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News 299 views update:Aug 18, 2006

Researchers target possible weakness in AI virus

British researchers have made a discovery that could lead to more effective drugs against the deadly H5N1 bird flu virus.

They have examined a key protein on the surface of the virus, obtaining structural information that chemists could use to design new drugs to block it.

The researchers have discovered a that there is a cavity in the N1 enzyme that closes to lock on to target proteins in a cell so the virus can get a foothold and infect it. A new drug could be designed so that its atoms bind more snugly into this active site and prevent the cavity from shutting.

The H5N1 avian influenza virus spreading around the globe has a surface protein whose job is to help the virus enter and infect cells. This protein is called neuraminidase, the N1 in H5N1. This is the enzyme targeted by the drugs Tamiflu and Relenza.

But Tamiflu and Relenza, which are being stockpiled by some countries in case the H5N1 bird flu becomes a human pandemic, were designed on the basis of the atomic structures for two other forms of neuraminidase in other strains of flu, N2 and N9, the only two seen at that stage through x-ray microscopes.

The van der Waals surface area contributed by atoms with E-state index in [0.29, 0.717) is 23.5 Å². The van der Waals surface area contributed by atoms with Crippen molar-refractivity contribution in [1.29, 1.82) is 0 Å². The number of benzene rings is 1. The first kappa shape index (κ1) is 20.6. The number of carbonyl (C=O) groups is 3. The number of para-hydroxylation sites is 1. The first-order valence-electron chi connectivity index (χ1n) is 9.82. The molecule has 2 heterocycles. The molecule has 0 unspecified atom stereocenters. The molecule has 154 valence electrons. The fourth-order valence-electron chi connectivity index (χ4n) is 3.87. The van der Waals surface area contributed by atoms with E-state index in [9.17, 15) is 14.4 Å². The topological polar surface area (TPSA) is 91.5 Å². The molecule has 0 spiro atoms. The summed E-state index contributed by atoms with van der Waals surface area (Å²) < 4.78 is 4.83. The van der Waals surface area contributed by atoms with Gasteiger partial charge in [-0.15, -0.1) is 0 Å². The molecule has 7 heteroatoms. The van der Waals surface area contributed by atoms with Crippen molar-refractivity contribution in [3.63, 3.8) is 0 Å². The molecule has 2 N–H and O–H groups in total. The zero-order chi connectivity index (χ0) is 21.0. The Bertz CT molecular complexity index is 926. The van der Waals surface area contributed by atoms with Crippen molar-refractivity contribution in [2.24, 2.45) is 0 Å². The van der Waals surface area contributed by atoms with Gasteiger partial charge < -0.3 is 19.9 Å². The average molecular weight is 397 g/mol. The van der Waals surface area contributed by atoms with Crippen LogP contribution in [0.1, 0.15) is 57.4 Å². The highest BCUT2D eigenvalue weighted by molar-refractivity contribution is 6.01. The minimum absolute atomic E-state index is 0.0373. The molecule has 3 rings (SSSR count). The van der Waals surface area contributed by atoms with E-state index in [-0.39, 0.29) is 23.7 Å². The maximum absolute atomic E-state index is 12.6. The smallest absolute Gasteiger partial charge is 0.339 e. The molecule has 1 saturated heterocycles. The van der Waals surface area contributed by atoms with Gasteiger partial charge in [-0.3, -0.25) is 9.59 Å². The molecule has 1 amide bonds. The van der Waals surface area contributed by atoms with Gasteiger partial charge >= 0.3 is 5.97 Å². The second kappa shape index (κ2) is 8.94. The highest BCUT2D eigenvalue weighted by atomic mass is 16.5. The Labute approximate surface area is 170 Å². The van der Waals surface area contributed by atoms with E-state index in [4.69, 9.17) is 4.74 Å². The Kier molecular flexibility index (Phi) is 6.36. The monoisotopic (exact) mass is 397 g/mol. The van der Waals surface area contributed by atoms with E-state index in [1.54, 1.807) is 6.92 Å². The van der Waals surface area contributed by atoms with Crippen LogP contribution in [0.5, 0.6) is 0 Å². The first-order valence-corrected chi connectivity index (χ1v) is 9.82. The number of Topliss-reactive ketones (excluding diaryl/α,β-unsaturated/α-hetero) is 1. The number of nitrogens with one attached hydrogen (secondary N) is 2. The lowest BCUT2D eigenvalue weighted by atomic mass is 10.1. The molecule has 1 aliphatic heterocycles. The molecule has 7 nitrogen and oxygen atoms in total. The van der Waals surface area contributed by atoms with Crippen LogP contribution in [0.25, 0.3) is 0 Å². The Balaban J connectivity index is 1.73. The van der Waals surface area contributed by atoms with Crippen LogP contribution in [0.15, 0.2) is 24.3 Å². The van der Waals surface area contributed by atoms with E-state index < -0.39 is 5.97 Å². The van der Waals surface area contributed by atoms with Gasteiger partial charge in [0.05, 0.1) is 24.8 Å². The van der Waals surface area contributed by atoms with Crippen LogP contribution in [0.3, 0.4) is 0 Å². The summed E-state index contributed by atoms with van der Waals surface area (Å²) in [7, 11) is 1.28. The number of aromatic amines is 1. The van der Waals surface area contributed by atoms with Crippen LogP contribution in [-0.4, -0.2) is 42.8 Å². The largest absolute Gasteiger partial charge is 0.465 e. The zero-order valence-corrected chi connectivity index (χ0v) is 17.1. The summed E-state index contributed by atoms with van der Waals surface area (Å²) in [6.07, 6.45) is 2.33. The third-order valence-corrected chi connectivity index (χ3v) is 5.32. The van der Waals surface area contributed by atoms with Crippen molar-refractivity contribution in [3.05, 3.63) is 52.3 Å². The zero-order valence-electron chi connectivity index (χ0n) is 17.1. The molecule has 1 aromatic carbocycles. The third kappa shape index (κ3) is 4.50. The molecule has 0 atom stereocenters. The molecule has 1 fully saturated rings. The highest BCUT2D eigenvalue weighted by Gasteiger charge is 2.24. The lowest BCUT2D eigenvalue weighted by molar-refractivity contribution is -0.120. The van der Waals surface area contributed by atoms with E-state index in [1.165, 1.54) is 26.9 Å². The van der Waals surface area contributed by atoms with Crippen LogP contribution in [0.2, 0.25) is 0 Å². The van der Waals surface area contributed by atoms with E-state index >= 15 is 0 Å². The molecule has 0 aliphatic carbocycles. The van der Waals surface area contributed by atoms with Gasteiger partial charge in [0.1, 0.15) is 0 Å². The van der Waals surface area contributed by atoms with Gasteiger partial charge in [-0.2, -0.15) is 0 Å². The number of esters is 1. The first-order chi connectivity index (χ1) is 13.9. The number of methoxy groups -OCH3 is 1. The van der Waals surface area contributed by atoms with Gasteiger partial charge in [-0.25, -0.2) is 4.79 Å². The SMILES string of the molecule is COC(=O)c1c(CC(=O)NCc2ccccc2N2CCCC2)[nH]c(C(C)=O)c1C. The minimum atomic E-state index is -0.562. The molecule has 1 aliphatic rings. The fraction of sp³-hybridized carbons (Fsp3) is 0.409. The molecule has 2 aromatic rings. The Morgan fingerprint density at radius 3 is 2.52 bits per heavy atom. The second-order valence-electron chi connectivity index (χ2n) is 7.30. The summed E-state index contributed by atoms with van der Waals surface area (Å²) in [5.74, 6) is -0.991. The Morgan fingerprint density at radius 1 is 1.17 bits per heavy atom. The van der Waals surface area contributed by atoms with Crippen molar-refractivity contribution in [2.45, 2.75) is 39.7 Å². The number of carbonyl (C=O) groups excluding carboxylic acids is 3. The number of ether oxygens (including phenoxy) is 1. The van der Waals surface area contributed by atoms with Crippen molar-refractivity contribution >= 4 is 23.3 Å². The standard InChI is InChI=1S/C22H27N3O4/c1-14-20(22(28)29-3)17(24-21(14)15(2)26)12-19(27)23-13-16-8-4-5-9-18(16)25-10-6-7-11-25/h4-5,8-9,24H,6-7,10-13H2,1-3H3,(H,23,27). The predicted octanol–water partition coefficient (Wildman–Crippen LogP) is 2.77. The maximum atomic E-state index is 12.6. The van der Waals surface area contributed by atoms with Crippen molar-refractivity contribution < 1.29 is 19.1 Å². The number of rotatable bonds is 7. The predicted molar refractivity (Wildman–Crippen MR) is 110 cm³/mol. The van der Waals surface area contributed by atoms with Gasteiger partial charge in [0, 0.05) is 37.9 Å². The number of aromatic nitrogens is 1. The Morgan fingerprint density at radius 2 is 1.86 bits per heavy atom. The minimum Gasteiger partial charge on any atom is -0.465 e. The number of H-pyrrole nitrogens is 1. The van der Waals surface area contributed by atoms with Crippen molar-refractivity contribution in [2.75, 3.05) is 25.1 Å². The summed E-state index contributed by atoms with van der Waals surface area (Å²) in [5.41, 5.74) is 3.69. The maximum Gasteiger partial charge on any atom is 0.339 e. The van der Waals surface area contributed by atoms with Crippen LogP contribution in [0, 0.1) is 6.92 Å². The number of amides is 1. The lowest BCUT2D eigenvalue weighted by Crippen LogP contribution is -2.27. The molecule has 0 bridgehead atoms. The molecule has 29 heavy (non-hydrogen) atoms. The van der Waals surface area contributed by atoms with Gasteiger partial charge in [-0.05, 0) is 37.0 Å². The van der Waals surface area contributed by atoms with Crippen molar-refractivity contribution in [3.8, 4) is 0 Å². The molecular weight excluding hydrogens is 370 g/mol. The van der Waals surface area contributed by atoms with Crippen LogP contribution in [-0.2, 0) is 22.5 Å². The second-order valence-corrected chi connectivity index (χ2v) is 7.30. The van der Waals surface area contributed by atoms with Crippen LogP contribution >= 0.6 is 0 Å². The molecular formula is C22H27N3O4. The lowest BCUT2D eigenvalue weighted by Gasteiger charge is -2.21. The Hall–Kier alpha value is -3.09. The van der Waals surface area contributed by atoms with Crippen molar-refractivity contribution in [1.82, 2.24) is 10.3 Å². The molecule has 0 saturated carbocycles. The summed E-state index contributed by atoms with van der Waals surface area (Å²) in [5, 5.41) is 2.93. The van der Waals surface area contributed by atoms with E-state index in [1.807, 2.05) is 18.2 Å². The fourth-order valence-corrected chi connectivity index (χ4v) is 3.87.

Hope for better drugs now comes from a team led by John Skehel of the British National Institute of Medical Research. The scientists have used the x-ray technology to determine N1's shape. They report in the journal Nature that the enzyme has a key structural difference from the two neurominidases studied earlier.

"It turns out that, unlike the previously determined structures, the structure of the N1 and the other members of this group have a cavity next to the active site of the enzyme, which might be able to be used to develop other drugs than the ones that are currently available," said John Skehel.

This kind of drug might avoid the resistance that some influenza viruses have already acquired to Tamiflu. It's possible that new drugs might work in tandem with Tamiflu and Relenza to overcome resistance to those agents. "It would be a combination therapy like you have in HIV," Skehel explained.

Skehel says new drugs are at least five years away. Still, a Nature magazine commentary by University of Alabama microbiologist Ming Luo says the work provides valuable intelligence in the war against influenza.

Image courtesy of 3dscience.com

Editor WorldPoultry

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